The Role of Corporate Social Responsibility (CSR) in Enhancing Corporate Performance
Written by Sandhra S.
Research Associate at Law & Order (June-July 2020)
Fourth Year, BA. LLB. The National University of Advanced Legal Studies (NUALS), Kochi
Disclaimer: Please note that the views expressed below represent the opinions of the article's author. The following does not necessarily represent the views of Law & Order.
Corporations are amongst the most important social organizations. Just like they are accountable to their clients, and to the economy at large, they are at the same time morally responsible to the society as well. Corporate social responsibility (CSR) in plain terms means an approach adopted by companies to comply with their legal obligations towards society and the environment. In this article, the author would be dealing with the concept of corporate social responsibility, highlighting its role in enhancing the performance of corporations.
The Relationship between Corporate Social Responsibility (CSR) and the Performance of the Corporation
There is no doubt that profit-making is the first and most important objective of any corporation. But in the modern era, contribution to society and the environment is as important as the contribution made to the economy. CSR commitments of corporations have a direct correlation with their performance. By corporate performance, we mean the health of the organization, which is otherwise calculated in terms of their financial performance.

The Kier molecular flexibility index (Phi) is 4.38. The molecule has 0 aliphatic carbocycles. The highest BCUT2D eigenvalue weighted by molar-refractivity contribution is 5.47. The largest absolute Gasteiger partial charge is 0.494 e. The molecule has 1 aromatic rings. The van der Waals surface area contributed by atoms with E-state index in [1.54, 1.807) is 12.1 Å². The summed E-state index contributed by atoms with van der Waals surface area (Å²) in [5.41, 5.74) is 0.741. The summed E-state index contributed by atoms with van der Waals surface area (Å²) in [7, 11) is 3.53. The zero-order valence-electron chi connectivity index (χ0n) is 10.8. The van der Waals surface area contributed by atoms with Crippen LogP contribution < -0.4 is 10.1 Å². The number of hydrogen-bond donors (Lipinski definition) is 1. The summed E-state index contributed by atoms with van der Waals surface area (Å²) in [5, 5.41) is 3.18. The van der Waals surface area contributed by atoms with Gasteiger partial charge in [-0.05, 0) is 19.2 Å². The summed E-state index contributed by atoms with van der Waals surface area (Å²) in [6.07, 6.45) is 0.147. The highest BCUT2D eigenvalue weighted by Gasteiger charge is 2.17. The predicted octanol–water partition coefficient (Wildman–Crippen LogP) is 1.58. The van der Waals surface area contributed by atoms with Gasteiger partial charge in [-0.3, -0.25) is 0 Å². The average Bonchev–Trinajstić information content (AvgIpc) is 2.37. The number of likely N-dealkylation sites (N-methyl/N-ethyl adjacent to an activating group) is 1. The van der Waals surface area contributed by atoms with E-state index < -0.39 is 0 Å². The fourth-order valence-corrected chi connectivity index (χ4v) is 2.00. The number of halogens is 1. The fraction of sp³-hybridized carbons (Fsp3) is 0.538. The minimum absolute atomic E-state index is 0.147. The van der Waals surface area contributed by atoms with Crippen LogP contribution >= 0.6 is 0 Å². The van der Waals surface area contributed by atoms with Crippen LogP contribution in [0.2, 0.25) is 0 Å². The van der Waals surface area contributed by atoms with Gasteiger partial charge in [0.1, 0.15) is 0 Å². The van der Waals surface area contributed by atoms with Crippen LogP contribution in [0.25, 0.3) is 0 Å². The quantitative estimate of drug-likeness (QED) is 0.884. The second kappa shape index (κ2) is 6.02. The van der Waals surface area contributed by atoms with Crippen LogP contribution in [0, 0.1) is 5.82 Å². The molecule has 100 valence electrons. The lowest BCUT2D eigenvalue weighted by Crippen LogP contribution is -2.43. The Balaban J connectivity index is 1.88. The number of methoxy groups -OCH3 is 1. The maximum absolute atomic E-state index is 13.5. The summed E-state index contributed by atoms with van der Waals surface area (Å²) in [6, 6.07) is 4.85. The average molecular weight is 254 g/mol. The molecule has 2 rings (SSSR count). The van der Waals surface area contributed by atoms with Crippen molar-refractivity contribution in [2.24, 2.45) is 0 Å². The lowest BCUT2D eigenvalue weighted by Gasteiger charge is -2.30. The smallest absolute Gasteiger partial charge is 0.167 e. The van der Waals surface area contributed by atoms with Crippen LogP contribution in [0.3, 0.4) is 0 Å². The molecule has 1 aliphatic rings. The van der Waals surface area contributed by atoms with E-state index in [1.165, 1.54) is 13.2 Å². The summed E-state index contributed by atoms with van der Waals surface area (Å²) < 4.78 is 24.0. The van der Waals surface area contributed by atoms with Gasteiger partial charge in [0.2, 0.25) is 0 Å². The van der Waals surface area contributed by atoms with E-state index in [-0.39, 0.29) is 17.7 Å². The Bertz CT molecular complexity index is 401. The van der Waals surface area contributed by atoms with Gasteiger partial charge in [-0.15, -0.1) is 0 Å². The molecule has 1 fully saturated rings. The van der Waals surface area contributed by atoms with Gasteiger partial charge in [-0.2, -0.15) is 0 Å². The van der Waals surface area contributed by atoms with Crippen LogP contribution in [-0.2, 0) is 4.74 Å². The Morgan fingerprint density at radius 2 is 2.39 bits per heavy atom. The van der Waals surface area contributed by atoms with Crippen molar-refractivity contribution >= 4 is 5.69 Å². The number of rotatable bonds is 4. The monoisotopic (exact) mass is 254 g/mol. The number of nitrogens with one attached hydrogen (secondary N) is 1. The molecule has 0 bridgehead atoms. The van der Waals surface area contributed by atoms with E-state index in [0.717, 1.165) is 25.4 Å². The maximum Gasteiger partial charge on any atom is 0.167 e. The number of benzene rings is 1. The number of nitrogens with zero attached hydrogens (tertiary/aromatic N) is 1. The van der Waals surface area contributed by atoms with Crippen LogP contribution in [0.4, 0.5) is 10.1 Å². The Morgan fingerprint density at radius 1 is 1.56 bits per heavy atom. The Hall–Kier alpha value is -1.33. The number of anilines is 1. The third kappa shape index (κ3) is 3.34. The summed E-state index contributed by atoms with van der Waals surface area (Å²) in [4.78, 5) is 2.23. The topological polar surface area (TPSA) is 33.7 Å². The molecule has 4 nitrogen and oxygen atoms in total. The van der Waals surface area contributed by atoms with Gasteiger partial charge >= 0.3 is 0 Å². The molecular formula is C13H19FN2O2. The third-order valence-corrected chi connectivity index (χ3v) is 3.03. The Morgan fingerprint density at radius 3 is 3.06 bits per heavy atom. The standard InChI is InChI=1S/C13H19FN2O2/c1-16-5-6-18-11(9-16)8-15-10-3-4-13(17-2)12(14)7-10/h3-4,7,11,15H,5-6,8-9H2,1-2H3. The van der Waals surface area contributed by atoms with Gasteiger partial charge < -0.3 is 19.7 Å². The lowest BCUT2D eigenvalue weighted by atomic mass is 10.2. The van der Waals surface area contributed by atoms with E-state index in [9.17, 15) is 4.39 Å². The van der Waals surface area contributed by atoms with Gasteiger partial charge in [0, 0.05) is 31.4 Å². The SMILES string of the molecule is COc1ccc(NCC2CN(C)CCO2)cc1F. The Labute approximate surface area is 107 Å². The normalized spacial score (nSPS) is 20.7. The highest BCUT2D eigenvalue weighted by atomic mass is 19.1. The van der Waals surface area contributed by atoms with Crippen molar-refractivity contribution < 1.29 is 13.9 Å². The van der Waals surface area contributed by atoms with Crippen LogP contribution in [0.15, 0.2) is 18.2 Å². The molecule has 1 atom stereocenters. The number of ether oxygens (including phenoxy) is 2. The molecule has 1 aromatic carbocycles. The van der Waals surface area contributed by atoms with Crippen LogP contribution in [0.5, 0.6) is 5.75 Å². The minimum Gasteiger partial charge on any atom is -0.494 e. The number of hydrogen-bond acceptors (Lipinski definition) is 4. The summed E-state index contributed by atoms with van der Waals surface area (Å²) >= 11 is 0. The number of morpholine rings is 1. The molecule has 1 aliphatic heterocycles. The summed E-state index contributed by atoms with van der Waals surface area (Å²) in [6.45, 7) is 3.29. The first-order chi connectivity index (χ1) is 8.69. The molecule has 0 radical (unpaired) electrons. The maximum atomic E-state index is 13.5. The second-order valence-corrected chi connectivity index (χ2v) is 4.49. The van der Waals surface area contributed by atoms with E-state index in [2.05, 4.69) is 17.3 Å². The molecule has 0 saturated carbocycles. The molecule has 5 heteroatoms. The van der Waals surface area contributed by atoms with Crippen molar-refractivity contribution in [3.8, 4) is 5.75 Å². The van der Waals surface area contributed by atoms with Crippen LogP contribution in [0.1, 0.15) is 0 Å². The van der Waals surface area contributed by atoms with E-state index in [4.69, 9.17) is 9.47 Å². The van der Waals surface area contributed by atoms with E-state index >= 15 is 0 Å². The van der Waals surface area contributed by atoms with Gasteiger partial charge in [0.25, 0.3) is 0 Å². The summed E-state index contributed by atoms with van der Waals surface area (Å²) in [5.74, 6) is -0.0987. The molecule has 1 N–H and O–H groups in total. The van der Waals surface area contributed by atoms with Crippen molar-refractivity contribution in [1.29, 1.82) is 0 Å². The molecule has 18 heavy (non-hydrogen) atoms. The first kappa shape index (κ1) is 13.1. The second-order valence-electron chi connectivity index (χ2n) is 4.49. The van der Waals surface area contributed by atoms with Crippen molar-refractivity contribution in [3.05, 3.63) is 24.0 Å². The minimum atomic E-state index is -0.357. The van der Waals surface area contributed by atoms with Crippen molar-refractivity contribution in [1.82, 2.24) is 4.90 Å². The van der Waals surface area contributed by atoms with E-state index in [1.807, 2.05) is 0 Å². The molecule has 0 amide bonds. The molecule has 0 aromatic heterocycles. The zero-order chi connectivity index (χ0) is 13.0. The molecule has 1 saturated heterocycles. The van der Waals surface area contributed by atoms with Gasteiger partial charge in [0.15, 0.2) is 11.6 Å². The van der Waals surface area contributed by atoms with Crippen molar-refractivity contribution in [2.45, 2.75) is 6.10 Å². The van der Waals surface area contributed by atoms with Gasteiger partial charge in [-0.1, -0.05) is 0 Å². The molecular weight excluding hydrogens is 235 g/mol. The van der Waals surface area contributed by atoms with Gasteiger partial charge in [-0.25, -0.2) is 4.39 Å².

One of the main reasons why corporations engage in CSR activities is to receive some enhancements for their business in the long run. However, not all corporations share this opinion. This is because CSR activities take up a portion of the funds of the company which for many, seems like an expenditure with no return. Looking at it from a short-term perspective, it may prove to be true. But in the long run, these expenses would eventually benefit the corporation itself. Just like market forces dictate the rise and decline of corporate growth, social factors also play a very important role in this matter. In fact, CSR should be treated as an investment that could fetch them success in the future.
In a way, CSR is similar to the expenses made by corporations for Research and Development (R&D).  It is a known fact that investments in R&D will prove beneficial to the company only in the long run. A positive outcome in any manner cannot be expected within a short span of time.